- Wu ZY, Wu SG. A proposal for a new floristic kingdom (realm) – the E. Asiatic kingdom, its delimitation and characteristics. In: Zhang AL, Wu SG, editors. Proceedings of the First International Symposium on Floristic Characteristics and Diversity of East Asian Plants. Beijing, China/Berlin, Heidelberg, Germany: China Higher Education Press/Springer; 1996. p. 3–42.Google Scholar
- Gao LM, Möller M, Zhang XM, Hollingsworth ML, Liu J, Mill RR, Gibby M, Li DZ. High variation and strong phylogeographic pattern among cpDNA haplotypes in Taxus wallichiana (Taxaceae) in China and North Vietnam. Mol Ecol. 2007;16:4684–98.PubMedView ArticleGoogle Scholar
- Fan DM, Yue JP, Nie ZL, Li ZM, Comes HP, Sun H. Phylogeography of Sophora davidii (Leguminosae) across the ‘Tanaka-Kaiyong Line’, an important phytogeographic boundary in Southwest China. Mol Ecol. 2013;22:4270–88.PubMedView ArticleGoogle Scholar
- Momohara A. Floral and paleoenvironmental history from the late Pliocene to middle Pleistocene in and around central Japan. Palaeogeogr Palaeocl. 1994;108:281–93.View ArticleGoogle Scholar
- Takeuchi A. Basement-involved tectonics in North Fossa Magna, central Japan: The significance of the northern Itoigawa-Shizuoka Tectonic Line. EPS. 2004;56:1261–9.Google Scholar
- Aoki K, Kato M, Murakami N. Phylogeographical patterns of a generalist acorn weevil: insight into the biogeographical history of broadleaved deciduous and evergreen forests. BMC Evol Biol. 2009;9:103.PubMedPubMed CentralView ArticleGoogle Scholar
- Kikuchi R, Jae-Hong P, Takahashi H, Maki M. Disjunct distribution of chloroplast DNA haplotypes in the understory perennial Veratrum album ssp. oxysepalum (Melanthiaceae) in Japan as a result of ancient introgression. New Phytol. 2010;188:879–91.PubMedView ArticleGoogle Scholar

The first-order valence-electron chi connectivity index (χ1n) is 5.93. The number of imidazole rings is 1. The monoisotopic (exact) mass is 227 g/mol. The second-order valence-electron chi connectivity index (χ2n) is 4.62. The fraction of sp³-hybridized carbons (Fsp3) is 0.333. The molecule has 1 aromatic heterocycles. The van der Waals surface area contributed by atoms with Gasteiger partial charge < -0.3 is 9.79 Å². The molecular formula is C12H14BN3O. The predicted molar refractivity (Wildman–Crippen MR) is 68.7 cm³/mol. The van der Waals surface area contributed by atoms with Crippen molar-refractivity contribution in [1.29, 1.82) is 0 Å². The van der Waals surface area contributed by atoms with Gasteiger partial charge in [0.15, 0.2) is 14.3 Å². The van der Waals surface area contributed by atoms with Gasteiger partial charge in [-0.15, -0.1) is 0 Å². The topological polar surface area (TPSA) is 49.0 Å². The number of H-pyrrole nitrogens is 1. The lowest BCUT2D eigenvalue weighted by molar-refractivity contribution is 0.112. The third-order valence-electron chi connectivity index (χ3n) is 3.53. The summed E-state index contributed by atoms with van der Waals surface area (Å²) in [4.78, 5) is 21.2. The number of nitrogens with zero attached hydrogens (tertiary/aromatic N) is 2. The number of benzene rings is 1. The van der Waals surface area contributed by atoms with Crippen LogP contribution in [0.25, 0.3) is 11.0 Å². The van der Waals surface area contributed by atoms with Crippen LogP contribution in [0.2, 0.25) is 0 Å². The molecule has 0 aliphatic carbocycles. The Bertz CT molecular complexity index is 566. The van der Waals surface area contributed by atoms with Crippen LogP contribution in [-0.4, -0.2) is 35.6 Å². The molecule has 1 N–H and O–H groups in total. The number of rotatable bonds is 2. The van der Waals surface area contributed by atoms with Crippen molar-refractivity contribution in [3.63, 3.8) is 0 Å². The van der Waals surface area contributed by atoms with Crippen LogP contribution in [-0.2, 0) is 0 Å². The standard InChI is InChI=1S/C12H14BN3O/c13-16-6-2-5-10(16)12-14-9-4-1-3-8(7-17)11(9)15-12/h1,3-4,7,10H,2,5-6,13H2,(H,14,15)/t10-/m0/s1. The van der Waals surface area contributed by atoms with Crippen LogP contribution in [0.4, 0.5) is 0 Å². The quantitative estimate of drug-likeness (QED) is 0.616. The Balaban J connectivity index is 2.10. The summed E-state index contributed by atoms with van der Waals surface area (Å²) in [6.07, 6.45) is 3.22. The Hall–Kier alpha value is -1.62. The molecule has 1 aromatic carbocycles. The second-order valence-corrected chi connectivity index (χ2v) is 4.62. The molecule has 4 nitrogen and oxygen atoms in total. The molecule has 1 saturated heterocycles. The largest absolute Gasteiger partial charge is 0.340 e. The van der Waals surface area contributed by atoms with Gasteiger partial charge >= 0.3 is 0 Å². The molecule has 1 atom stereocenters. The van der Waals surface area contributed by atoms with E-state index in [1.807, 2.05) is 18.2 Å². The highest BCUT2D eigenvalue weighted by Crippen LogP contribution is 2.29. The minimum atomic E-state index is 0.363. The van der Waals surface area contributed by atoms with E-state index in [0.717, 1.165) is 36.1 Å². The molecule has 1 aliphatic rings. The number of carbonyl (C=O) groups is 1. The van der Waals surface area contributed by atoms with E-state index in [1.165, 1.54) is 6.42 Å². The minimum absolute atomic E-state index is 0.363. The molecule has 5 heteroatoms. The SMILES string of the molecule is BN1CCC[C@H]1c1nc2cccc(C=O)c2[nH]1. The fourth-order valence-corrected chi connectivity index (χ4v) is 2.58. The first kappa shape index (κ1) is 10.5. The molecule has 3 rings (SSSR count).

- Yi S, Kim SJ. Vegetation changes in western central region of Korean Peninsula during the last glacial (ca. 21.1–26.1 cal kyr BP). Geosci J. 2010;14:1–10.View ArticleGoogle Scholar
- Han WX, Fang XM, Berger A. Tibet forcing of mid-Pleistocene synchronous enhancement of East Asian winter and summer monsoons revealed by Chinese loess record. Quaternary Res. 2003;78:174–84.View ArticleGoogle Scholar
- Gotanda K, Yasuda Y. Spatial biome changes in southwestern Japan since the Last Glacial Maximum. Quatern Int. 2008;184:84–93.View ArticleGoogle Scholar
- Hewitt GM. Post-glacial re-colonization of European Biota. Biol J Linn Soc. 1999;68:87–112.View ArticleGoogle Scholar
- Stewart JR, Lister AM, Barnes I, Dalen L. Refugia revisited: individualistic responses of species in space and time. P Roy Soc Lond B Bio. 2010;277:661–71.View ArticleGoogle Scholar
- Ashcroft MB. Identifying refugia from climate change. J Biogeogr. 2010;37:1407–13.Google Scholar
- Park YC, Kitade O, Schwarz M, Kim JP, Kim W. Intraspecific molecular phylogeny, genetic variation and phylogeography of Reticulitermes speratus (Isoptera: Rhinotermitidae). Mol Cell. 2006;21:89–103.View ArticleGoogle Scholar